This classic Kirov production of Swan Lake by Oleg Vinogradov filmed at the Kirov Theatre in Leningrad in December 1990 includes the familiar happy ending in the final act where Siegfried fights and ultimately defeats the evil magician von Rothbart and at dawn is reunited with Odette. Yulia Makhalina stars as Odette/Odile and Igor Zelensky now an international star is Prince Siegfried.
Filmed on stage in London featuring extracts from Swan Lake Ondine and The Firebird.
The ballet is set in legendary India. Solar the noblest and braviest warrior of the land returns with his comrades from hunting the tiger. On the pretext that he wants to pray at the holy fire he asks his friends to leave him on his own. In reality however he hopes to meet his secret lover the Bayadere or temple dancer Nikiya. After they have left Solor calls the fakir Magdayeva whom he wants to help him arrange a secret meeting with Nikiyal they are however interrupted by the arrival of the high Brahman and the priests. The Brahman orders Magdaveya to call the other fakirs and to light the holy fire for the celebrations. The Bayaderes appear and begin their ritual dance. When they have finished their dance Nikiya appears; she has been chosen to be ordained as their leader and is taken to the Brahman who lifts her veil and is overwhelmed by her beauty.
A ballet in three acts by Rudolf Nureyev from the Palais Garnier. The story follows the doomed love affair between a warrior and a bayadere who is later killed by her rival...
The Bolshoi Ballet 2 contains performances of:- Ivan The Terrible- The Stone Flower- Spartacus- RaymondaPerformances recorded at the Bolshoi Theatre, 1989, 1990.
Over 13 million people worldwide have now seen Riverdance since its premier in Dublin in 1995. It is still the most successful and biggest dance show in the world. This latest recording filmed live in Geneva captures the show in its newest production. With its ground-breaking numbers new costumes and dance routines this DVD proves why Riverdance is the world's most popular dance show!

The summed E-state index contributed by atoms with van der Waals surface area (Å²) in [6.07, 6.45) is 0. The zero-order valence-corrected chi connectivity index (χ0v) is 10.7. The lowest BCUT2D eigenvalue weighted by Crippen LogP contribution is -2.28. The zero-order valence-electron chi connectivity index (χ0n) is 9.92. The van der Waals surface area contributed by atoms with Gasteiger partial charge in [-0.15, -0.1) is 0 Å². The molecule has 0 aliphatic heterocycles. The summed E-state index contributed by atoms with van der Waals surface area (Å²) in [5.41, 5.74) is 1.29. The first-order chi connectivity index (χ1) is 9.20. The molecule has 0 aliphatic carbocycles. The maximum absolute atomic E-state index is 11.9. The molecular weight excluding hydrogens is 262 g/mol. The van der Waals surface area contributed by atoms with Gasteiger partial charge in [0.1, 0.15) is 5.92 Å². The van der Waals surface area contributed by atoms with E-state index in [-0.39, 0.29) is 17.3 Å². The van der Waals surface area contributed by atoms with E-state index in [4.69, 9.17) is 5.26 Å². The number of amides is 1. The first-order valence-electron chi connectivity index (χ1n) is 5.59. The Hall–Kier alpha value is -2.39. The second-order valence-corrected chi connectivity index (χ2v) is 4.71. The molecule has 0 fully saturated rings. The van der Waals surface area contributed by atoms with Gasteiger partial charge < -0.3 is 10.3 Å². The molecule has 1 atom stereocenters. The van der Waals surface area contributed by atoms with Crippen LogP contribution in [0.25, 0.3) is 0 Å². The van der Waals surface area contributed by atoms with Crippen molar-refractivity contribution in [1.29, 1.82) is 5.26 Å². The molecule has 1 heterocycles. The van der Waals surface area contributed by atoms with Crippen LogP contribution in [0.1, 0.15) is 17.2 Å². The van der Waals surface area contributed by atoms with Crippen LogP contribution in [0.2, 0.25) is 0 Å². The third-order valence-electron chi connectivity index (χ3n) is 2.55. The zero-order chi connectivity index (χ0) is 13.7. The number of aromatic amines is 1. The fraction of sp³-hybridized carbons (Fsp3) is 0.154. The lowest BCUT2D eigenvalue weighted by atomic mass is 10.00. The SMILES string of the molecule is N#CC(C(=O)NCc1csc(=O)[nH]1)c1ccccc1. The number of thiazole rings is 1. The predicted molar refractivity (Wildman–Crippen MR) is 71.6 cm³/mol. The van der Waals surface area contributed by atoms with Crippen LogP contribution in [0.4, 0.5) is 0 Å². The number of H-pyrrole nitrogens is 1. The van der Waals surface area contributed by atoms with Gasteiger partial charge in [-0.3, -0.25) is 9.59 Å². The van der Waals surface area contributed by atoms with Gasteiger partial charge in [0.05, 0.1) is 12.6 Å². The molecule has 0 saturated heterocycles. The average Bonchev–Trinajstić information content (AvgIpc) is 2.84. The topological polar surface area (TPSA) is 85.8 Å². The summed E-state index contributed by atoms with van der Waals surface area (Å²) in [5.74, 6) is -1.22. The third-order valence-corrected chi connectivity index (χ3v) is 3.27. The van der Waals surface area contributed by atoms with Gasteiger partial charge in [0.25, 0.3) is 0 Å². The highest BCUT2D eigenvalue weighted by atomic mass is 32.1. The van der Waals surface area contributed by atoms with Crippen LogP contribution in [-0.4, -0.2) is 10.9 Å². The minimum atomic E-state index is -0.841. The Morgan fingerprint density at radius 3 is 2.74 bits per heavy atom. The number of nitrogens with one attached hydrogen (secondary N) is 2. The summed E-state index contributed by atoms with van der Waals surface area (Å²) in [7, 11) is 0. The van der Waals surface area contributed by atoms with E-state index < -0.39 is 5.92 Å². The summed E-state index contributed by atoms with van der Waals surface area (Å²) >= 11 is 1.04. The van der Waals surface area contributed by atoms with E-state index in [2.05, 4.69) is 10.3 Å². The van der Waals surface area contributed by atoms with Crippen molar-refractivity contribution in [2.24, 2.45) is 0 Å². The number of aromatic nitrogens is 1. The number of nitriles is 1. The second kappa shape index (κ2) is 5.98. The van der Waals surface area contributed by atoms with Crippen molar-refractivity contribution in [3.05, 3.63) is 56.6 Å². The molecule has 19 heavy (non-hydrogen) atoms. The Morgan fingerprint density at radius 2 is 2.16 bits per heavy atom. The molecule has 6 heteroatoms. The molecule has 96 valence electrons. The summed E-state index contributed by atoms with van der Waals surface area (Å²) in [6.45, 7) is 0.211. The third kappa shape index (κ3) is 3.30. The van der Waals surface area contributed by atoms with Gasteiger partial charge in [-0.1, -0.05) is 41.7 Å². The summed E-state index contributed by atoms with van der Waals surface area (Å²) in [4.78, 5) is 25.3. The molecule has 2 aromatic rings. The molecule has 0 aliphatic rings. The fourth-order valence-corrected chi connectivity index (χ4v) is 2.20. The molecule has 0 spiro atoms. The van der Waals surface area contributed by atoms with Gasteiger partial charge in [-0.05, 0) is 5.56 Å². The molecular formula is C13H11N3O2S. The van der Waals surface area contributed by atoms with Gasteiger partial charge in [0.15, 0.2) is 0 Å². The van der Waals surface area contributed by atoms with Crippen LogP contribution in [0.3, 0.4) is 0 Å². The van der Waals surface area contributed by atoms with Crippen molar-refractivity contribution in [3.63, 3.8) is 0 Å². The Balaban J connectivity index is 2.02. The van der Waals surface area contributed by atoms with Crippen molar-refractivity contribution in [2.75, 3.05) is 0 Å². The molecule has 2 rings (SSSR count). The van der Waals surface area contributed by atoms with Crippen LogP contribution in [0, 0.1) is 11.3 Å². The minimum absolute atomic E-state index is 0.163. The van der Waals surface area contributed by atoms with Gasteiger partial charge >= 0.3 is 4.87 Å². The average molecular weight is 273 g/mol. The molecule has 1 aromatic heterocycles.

Tchaikovsky's Swan Lake, performed at the Mariinsky Theatre by the Artists of the Mariinsky Ballet and the Orchestra of the Mariinsky Theatre, and conducted by Valery Gergiev.
A deluxe edition DVD set comprised of the best-selling fitness videos New York City Ballet Workout Volume 1 and 2. These workouts are designed to help you develop the strength grace and poise of a dancer. An excellent alternative to fast paced high-energy workout routines this unique exercise program balances art life and fitness into the perfect workout for any age or fitness level. Whether you love ballet or are simply searching for an alternative workout regimen designed to produce a strong graceful body this program will deliver exceptional results.
""Billy Elliot in Havana"" is how the Evening Standard described this sensational dance and music extravaganza featuring 19 dancers and a live Cuban band. The Daily Telegraph enthused ""Soaring sexy and spontaneous.."" and certainly Carlos Acosta the star and creator of this brilliant new production filmed live at London's Sadler's Wells is considered by many to be the greatest dancer in the world right now. Some even describe him as the new lord of dance! All the soul and passion o